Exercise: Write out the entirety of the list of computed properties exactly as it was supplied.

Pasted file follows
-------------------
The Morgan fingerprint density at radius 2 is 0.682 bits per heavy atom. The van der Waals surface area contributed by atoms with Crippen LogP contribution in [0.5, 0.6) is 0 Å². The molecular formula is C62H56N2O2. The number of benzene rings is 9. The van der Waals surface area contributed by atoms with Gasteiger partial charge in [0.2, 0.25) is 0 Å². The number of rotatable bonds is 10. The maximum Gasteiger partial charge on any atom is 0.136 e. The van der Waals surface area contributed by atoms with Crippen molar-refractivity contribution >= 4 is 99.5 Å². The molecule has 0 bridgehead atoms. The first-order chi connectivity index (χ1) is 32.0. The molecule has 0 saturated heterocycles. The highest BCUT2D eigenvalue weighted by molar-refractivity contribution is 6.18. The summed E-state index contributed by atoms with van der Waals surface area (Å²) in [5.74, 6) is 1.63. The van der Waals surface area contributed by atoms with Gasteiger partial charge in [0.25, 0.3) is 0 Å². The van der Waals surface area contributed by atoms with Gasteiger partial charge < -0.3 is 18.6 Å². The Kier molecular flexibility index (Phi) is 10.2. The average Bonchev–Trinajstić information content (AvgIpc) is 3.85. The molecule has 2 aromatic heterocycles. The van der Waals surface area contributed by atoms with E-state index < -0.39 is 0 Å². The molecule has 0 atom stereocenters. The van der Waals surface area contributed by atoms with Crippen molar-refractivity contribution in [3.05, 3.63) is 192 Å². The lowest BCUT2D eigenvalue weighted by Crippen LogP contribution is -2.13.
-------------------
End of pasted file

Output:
The Morgan fingerprint density at radius 2 is 0.682 bits per heavy atom. The van der Waals surface area contributed by atoms with Crippen LogP contribution in [0.5, 0.6) is 0 Å². The molecular formula is C62H56N2O2. The number of benzene rings is 9. The van der Waals surface area contributed by atoms with Gasteiger partial charge in [0.2, 0.25) is 0 Å². The number of rotatable bonds is 10. The maximum Gasteiger partial charge on any atom is 0.136 e. The van der Waals surface area contributed by atoms with Crippen molar-refractivity contribution >= 4 is 99.5 Å². The molecule has 0 bridgehead atoms. The first-order chi connectivity index (χ1) is 32.0. The molecule has 0 saturated heterocycles. The highest BCUT2D eigenvalue weighted by molar-refractivity contribution is 6.18. The summed E-state index contributed by atoms with van der Waals surface area (Å²) in [5.74, 6) is 1.63. The van der Waals surface area contributed by atoms with Gasteiger partial charge in [0.25, 0.3) is 0 Å². The van der Waals surface area contributed by atoms with Gasteiger partial charge < -0.3 is 18.6 Å². The Kier molecular flexibility index (Phi) is 10.2. The average Bonchev–Trinajstić information content (AvgIpc) is 3.85. The molecule has 2 aromatic heterocycles. The van der Waals surface area contributed by atoms with E-state index < -0.39 is 0 Å². The molecule has 0 atom stereocenters. The van der Waals surface area contributed by atoms with Crippen molar-refractivity contribution in [3.05, 3.63) is 192 Å². The lowest BCUT2D eigenvalue weighted by Crippen LogP contribution is -2.13.